Somehow, Carol Anne's gazing into the television screen causes a spiritual apparition to blast through the screen, disappear into the wall, and causes the whole house to shake.  And, then Carol Anne makes the frightening announcement...

Yeah.  That still creeps me out even today!

So things begin happening around the Freeling house.  Minor things like glassware breaking, silverware bending, and furniture doing the do-si-do around the living room.  And then things intensify when a tree in the Freeling backyard tries to make a snack out of Robbie, and Carol Anne is abducted from her hiding spot in the closet and is sucked into another dimension.  Later investigation reveals that the Freeling house is built on a sacred burial ground, and a medium, Tangina Barrons (Zelda Rubinstein) is brought in to exorcise the poltergeists and to save Carol Anne from the poltergeist's clutches.

At any rate, I would definitely check out this movie.  It's very creepy, and I was quite frightened by it when I first watched it as a kid.  I was especially creeped out in hearing that the crew used real skeletons in the swimming pool scene, according to JoBeth Williams, as I'm sure a lot of other people were.  It was alleged that real skeletons were used because it was cheaper to buy real skeletons than plastic ones (which leads me to wonder how one buys a real skeleton), but some wonder if that decision was what lead to...


Yes, since the original "Poltergeist" debuted, two of the main cast members have met their maker.  Two more people associated with the "Poltergeist" sequels also met their end.  And while all four deaths were attributed to different causes, they all had one thing in common.  They all died way too soon.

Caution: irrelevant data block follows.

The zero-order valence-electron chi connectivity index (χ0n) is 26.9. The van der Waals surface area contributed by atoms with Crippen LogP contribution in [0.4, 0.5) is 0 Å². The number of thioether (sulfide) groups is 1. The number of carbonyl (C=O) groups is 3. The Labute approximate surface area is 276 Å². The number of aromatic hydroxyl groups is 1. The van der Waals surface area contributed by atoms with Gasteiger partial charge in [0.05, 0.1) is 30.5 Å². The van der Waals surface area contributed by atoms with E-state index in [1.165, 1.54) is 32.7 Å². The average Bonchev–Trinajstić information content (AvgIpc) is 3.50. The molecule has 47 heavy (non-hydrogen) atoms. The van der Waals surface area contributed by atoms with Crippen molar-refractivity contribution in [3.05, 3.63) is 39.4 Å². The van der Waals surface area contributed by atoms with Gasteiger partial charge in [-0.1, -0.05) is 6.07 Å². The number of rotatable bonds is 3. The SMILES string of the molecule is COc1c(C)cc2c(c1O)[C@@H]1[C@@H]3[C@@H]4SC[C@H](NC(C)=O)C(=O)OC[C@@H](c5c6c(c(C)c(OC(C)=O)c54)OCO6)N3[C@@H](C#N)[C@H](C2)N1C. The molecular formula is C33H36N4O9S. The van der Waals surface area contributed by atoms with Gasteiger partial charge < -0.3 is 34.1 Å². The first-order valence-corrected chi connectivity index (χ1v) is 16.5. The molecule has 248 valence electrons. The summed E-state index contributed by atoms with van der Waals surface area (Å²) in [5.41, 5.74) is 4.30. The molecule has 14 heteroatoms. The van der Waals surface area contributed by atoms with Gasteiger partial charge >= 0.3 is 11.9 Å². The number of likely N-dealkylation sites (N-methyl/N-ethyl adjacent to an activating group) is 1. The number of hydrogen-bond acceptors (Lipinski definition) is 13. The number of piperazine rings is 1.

Perhaps the first victim of the so-called "Poltergeist" curse was Dominique Dunne, who played the Freeling's eldest daughter Dana in the first film.  By all accounts, Dominique should have had a really long career ahead of her.  Between 1979 and 1982, she had worked on several television series, and critics responded well to her performance in "Poltergeist", which was her very first role in a motion picture.  Sadly, it would end up being her last.

You see, Dominique's downfall came at the hands of the man she was seeing.  Her relationship with John Thomas Sweeney had always been stormy.  There were at least two separate instances in which he had inflicted physical abuse on Dunne before the couple split up.  On October 30, 1982, she was rehearsing for a role that she had just taken on (the 1983 miniseries "V") with one of her co-stars, David Packer when Sweeney showed up at her house unannounced.  Dunne stepped outside of the house to talk to him, and it was there that Sweeney attacked Dunne and strangled her to the point of unconsciousness.  Dunne was immediately taken to hospital, but there was nothing that doctors could do to revive her.  She passed away five days later on November 4, 1982 - just a few days before her twenty-third birthday.

John Thomas Sweeney was sentenced to seven years in jail for assault and manslaughter.  Many close to the case believe that Sweeney got off easy, and as far as I'm concerned, they aren't wrong.